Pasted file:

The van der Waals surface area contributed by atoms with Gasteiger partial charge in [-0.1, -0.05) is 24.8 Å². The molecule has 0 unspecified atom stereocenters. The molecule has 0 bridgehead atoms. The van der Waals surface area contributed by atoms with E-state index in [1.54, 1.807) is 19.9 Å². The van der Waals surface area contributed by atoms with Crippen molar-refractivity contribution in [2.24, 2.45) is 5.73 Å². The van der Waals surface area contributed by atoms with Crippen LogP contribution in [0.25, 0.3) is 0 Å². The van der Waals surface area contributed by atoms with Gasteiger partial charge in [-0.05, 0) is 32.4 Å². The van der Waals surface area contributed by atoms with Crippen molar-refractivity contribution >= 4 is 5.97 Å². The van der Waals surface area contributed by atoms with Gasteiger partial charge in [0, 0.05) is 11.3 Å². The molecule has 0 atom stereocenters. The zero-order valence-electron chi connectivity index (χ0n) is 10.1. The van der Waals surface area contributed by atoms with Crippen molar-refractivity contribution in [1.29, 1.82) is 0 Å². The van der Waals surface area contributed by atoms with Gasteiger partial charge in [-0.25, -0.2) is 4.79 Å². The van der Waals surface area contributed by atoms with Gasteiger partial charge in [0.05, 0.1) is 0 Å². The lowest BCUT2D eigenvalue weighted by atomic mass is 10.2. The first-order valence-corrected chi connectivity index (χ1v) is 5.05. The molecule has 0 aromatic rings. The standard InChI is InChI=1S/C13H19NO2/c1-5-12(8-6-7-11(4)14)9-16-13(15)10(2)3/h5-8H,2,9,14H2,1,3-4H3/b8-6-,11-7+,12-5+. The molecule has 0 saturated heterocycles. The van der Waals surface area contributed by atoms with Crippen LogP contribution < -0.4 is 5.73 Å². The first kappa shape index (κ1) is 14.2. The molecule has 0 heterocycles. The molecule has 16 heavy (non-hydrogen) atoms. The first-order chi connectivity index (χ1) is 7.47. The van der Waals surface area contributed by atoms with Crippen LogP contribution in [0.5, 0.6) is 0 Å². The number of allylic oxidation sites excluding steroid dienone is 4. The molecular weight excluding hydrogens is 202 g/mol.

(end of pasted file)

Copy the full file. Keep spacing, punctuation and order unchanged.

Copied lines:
The van der Waals surface area contributed by atoms with Gasteiger partial charge in [-0.1, -0.05) is 24.8 Å². The molecule has 0 unspecified atom stereocenters. The molecule has 0 bridgehead atoms. The van der Waals surface area contributed by atoms with E-state index in [1.54, 1.807) is 19.9 Å². The van der Waals surface area contributed by atoms with Crippen molar-refractivity contribution in [2.24, 2.45) is 5.73 Å². The van der Waals surface area contributed by atoms with Crippen LogP contribution in [0.25, 0.3) is 0 Å². The van der Waals surface area contributed by atoms with Gasteiger partial charge in [-0.05, 0) is 32.4 Å². The van der Waals surface area contributed by atoms with Crippen molar-refractivity contribution >= 4 is 5.97 Å². The van der Waals surface area contributed by atoms with Gasteiger partial charge in [0, 0.05) is 11.3 Å². The molecule has 0 atom stereocenters. The zero-order valence-electron chi connectivity index (χ0n) is 10.1. The van der Waals surface area contributed by atoms with Crippen molar-refractivity contribution in [1.29, 1.82) is 0 Å². The van der Waals surface area contributed by atoms with Gasteiger partial charge in [-0.25, -0.2) is 4.79 Å². The van der Waals surface area contributed by atoms with Gasteiger partial charge in [0.05, 0.1) is 0 Å². The lowest BCUT2D eigenvalue weighted by atomic mass is 10.2. The first-order valence-corrected chi connectivity index (χ1v) is 5.05. The molecule has 0 aromatic rings. The standard InChI is InChI=1S/C13H19NO2/c1-5-12(8-6-7-11(4)14)9-16-13(15)10(2)3/h5-8H,2,9,14H2,1,3-4H3/b8-6-,11-7+,12-5+. The molecule has 0 saturated heterocycles. The van der Waals surface area contributed by atoms with Crippen LogP contribution < -0.4 is 5.73 Å². The first kappa shape index (κ1) is 14.2. The molecule has 0 heterocycles. The molecule has 16 heavy (non-hydrogen) atoms. The first-order chi connectivity index (χ1) is 7.47. The van der Waals surface area contributed by atoms with Crippen LogP contribution in [0.5, 0.6) is 0 Å². The number of allylic oxidation sites excluding steroid dienone is 4. The molecular weight excluding hydrogens is 202 g/mol.